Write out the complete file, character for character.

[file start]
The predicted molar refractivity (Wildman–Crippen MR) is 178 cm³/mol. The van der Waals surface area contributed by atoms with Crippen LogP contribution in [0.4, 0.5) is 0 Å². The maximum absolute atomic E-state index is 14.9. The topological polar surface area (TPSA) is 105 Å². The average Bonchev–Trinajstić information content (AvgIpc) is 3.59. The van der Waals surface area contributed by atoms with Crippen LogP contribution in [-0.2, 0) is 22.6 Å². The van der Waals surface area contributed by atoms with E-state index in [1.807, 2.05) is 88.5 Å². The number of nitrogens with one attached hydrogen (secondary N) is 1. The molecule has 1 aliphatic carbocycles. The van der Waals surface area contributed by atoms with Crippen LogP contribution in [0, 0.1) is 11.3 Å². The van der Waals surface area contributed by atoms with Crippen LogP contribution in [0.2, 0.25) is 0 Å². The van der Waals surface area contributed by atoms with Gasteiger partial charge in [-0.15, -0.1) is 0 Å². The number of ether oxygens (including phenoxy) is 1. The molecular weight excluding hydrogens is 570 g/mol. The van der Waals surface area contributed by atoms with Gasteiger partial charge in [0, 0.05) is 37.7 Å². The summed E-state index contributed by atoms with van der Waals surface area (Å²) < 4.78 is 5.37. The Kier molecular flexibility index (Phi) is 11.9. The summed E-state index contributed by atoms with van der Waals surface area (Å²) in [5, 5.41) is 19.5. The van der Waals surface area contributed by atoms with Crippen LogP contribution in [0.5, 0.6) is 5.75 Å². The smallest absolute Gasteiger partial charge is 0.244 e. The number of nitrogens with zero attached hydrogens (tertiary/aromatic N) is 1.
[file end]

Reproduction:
The predicted molar refractivity (Wildman–Crippen MR) is 178 cm³/mol. The van der Waals surface area contributed by atoms with Crippen LogP contribution in [0.4, 0.5) is 0 Å². The maximum absolute atomic E-state index is 14.9. The topological polar surface area (TPSA) is 105 Å². The average Bonchev–Trinajstić information content (AvgIpc) is 3.59. The van der Waals surface area contributed by atoms with Crippen LogP contribution in [-0.2, 0) is 22.6 Å². The van der Waals surface area contributed by atoms with E-state index in [1.807, 2.05) is 88.5 Å². The number of nitrogens with one attached hydrogen (secondary N) is 1. The molecule has 1 aliphatic carbocycles. The van der Waals surface area contributed by atoms with Crippen LogP contribution in [0, 0.1) is 11.3 Å². The van der Waals surface area contributed by atoms with Crippen LogP contribution in [0.2, 0.25) is 0 Å². The van der Waals surface area contributed by atoms with Gasteiger partial charge in [-0.15, -0.1) is 0 Å². The number of ether oxygens (including phenoxy) is 1. The molecular weight excluding hydrogens is 570 g/mol. The van der Waals surface area contributed by atoms with Gasteiger partial charge in [0, 0.05) is 37.7 Å². The summed E-state index contributed by atoms with van der Waals surface area (Å²) < 4.78 is 5.37. The Kier molecular flexibility index (Phi) is 11.9. The summed E-state index contributed by atoms with van der Waals surface area (Å²) in [5, 5.41) is 19.5. The van der Waals surface area contributed by atoms with Crippen LogP contribution in [0.5, 0.6) is 5.75 Å². The smallest absolute Gasteiger partial charge is 0.244 e. The number of nitrogens with zero attached hydrogens (tertiary/aromatic N) is 1.